… have patience with everything unresolved in your heart and to try to love the questions themselves as if they were locked rooms or books written in a very foreign language. Don’t search for the answers, which could not be given to you now, because you would not be able to live them. And the point is, to live everything. Live the questions now. Perhaps then, someday far in the future, you will gradually, without even noticing it, live your way into the answer.

The Mind-Numbing Cost of Suffering

One hundred billion dollars (again with that B!). That’s the figure that inspired me to make the commitment and put in the time and energy to begin writing this weekly column. That’s roughly the amount of money that Childserv vice-president, Suzette Fromm came up with when she did an analysis of the direct and indirect costs that result from unskillful child care. You can see a full breakdown of her categories and costs here: Estimated Costs of Child Abuse in America.
This seemed like a big number to me. Bigger actually, than I could easily comprehend. When I looked more closely at Doctor Fromm’s data, I noticed that she based her estimates on reported incidents of abuse. Thinking about my own life growing up in a housing project in New Haven, Connecticut, I witnessed far more incidents of abuse than ever got reported. In fact, I can’t even recall a single incident of anyone reporting anything, ever. Authorities of any sort were simply not part of the Home Team in that world.

This realization intrigued me enough to get in touch with the good doctor and ask her about the decision to base her calculations only upon reported data. “I originally did a range of calculations that could include non-reported incidents,” she told me (I'm loosely recalling our conversation here). “But the costs turned out to be so mind-bogglingly large, that whenever I presented them to peers and policymakers, they would simply glaze over and go numb. 100 billion dollars turns out to be a pretty big number all by itself.”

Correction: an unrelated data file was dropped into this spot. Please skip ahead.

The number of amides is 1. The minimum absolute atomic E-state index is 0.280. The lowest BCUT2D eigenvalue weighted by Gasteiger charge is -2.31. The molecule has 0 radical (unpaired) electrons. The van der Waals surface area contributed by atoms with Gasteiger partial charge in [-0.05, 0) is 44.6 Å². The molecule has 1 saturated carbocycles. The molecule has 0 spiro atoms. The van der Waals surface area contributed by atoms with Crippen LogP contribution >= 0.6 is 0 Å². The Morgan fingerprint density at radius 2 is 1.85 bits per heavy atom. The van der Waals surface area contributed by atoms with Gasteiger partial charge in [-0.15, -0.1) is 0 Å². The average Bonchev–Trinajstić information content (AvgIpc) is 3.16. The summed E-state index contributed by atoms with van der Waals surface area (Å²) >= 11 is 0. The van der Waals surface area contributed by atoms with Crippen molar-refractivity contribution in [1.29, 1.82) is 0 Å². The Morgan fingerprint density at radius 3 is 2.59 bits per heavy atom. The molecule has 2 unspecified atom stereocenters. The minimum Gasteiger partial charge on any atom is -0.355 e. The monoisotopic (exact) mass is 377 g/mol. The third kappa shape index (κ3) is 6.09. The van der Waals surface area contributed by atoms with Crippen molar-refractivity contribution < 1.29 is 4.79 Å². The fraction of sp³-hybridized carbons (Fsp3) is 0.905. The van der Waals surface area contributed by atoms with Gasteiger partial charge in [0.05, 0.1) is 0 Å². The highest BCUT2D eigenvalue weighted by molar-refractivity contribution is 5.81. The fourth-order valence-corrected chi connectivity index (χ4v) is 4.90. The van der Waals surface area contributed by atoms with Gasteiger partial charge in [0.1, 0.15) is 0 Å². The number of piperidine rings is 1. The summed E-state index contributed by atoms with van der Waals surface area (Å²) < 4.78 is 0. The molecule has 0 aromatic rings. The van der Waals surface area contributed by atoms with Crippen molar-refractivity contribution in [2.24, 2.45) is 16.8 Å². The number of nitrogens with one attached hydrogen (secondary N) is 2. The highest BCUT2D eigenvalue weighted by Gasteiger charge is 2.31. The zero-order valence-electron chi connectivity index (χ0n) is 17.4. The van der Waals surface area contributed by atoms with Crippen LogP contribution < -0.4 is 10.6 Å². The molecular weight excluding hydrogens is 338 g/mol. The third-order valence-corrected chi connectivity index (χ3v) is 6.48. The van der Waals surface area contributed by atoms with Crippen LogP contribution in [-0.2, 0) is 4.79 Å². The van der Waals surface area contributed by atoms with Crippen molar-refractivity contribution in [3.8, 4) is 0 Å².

A big number indeed. For a long time (Fromm’s research was published in 2001), I found my own brain glazed over and numb. What could I possibly do in the face of such an overwhelming social problem? Contribute money to children’s charities? Get an elementary school teaching credential? Become a school psychologist? In truth, what the answer has come down to is: whatever I can do that feels aligned with who I am and what I’m somewhat reasonably skilled at. I’m reasonably skilled, it turns out, at researching and writing. 

As a result of reading as much of the brain research literature as I can – 35,000 new studies are published every year! – I’m convinced that the roots of war and horrendous suffering actually DO take hold in the nursery. And they take root there mostly by accident and lack of awareness. Parents and care providers simply don’t know and understand how the things they do - or just as importantly, don’t do - impact a child’s neural development. And that those things they do or don’t do can have implications affecting such things as ability to learn, social-emotional intelligence, immune function, and general life satisfaction … across the whole lifespan!

As a result of this conviction, one of the first things I did was research and compile a list of practices for parents based on recent findings from social neuroscience, trauma and attachment studies. When I published them last year as A Little Book of Parenting Skills, I contemplated what to say in the subtitle for a long time. I finally settled on “52 vital practices to help with the most important job on the planet.” I chose that subtitle, not because the practices I’ve organized and included are so critically important, but because the job of parenting itself is. And I deliberately made the book small, because parents are well, busy! I have also made it available for the cost of postage and handling ($5) for anyone wishing one. And I give hundreds of copies away for free at talks and seminars every year, not because I’m such a grand philanthropist, but because I truly believe in the power of parents to raise children with profoundly organized and integrated hearts, brains, minds and bodies. But parents first need to suspect they can raise such children. Which often starts with working on healing their own hearts, brains, minds and bodies. 

There have been a whole host of wonderful books and articles written for parents from the point of view of children’s experience. Daniel Stern, a Swiss psychiatrist, has written A Diary of a Baby; Peter Fonagy has written extensively about children’s experience; Penelope Leach has written several editions of Your Baby & Child; and just last year Peter Levine and Maggie Kline published Trauma Through a Child’s Eyes. Later this month, a new book endorsed by Bruce Perry will be released: Creative Interventions With Traumatized Children. Each of these offerings share the common virtue of showing us over and over that through the eyes of a child, parents show up as their whole world. And so, my primary goal with this column is similar to each of those authors - to help make that world a wonderful (and less costly) place for children to live in and continually come home to.

Growing the Altruistic Heart-Brain-Mind-Body